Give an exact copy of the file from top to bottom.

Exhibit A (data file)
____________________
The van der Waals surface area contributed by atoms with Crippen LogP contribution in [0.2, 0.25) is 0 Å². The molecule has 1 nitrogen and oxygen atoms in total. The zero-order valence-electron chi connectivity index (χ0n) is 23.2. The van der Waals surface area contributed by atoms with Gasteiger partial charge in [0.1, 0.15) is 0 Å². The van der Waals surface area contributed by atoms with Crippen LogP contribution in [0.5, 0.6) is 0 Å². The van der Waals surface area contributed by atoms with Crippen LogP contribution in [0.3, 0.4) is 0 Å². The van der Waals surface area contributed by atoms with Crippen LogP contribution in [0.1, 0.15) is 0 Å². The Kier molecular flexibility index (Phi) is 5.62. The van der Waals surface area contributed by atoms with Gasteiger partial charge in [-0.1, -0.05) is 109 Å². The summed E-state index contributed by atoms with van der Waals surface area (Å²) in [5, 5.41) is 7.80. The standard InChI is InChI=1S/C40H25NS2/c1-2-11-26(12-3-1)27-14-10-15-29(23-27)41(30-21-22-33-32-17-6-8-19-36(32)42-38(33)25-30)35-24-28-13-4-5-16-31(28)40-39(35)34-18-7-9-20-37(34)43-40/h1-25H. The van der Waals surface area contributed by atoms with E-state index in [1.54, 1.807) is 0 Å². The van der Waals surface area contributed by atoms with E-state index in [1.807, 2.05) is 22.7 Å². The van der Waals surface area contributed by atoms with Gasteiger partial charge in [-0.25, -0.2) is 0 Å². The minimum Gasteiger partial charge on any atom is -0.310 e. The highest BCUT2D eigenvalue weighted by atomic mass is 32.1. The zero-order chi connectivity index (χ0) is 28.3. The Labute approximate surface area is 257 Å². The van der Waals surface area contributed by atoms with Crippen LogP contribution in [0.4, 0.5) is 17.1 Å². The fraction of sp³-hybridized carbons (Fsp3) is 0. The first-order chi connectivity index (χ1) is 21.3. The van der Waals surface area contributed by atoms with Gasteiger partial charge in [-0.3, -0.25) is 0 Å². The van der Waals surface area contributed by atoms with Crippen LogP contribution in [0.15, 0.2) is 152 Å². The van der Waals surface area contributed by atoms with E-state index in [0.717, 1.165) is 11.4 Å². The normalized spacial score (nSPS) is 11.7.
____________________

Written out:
The van der Waals surface area contributed by atoms with Crippen LogP contribution in [0.2, 0.25) is 0 Å². The molecule has 1 nitrogen and oxygen atoms in total. The zero-order valence-electron chi connectivity index (χ0n) is 23.2. The van der Waals surface area contributed by atoms with Gasteiger partial charge in [0.1, 0.15) is 0 Å². The van der Waals surface area contributed by atoms with Crippen LogP contribution in [0.5, 0.6) is 0 Å². The van der Waals surface area contributed by atoms with Crippen LogP contribution in [0.3, 0.4) is 0 Å². The van der Waals surface area contributed by atoms with Crippen LogP contribution in [0.1, 0.15) is 0 Å². The Kier molecular flexibility index (Phi) is 5.62. The van der Waals surface area contributed by atoms with Gasteiger partial charge in [-0.1, -0.05) is 109 Å². The summed E-state index contributed by atoms with van der Waals surface area (Å²) in [5, 5.41) is 7.80. The standard InChI is InChI=1S/C40H25NS2/c1-2-11-26(12-3-1)27-14-10-15-29(23-27)41(30-21-22-33-32-17-6-8-19-36(32)42-38(33)25-30)35-24-28-13-4-5-16-31(28)40-39(35)34-18-7-9-20-37(34)43-40/h1-25H. The van der Waals surface area contributed by atoms with E-state index in [1.54, 1.807) is 0 Å². The van der Waals surface area contributed by atoms with E-state index in [1.807, 2.05) is 22.7 Å². The van der Waals surface area contributed by atoms with Gasteiger partial charge in [-0.25, -0.2) is 0 Å². The minimum Gasteiger partial charge on any atom is -0.310 e. The highest BCUT2D eigenvalue weighted by atomic mass is 32.1. The zero-order chi connectivity index (χ0) is 28.3. The Labute approximate surface area is 257 Å². The van der Waals surface area contributed by atoms with Crippen LogP contribution in [0.4, 0.5) is 17.1 Å². The fraction of sp³-hybridized carbons (Fsp3) is 0. The first-order chi connectivity index (χ1) is 21.3. The van der Waals surface area contributed by atoms with Gasteiger partial charge in [-0.3, -0.25) is 0 Å². The van der Waals surface area contributed by atoms with Crippen LogP contribution in [0.15, 0.2) is 152 Å². The van der Waals surface area contributed by atoms with E-state index in [0.717, 1.165) is 11.4 Å². The normalized spacial score (nSPS) is 11.7.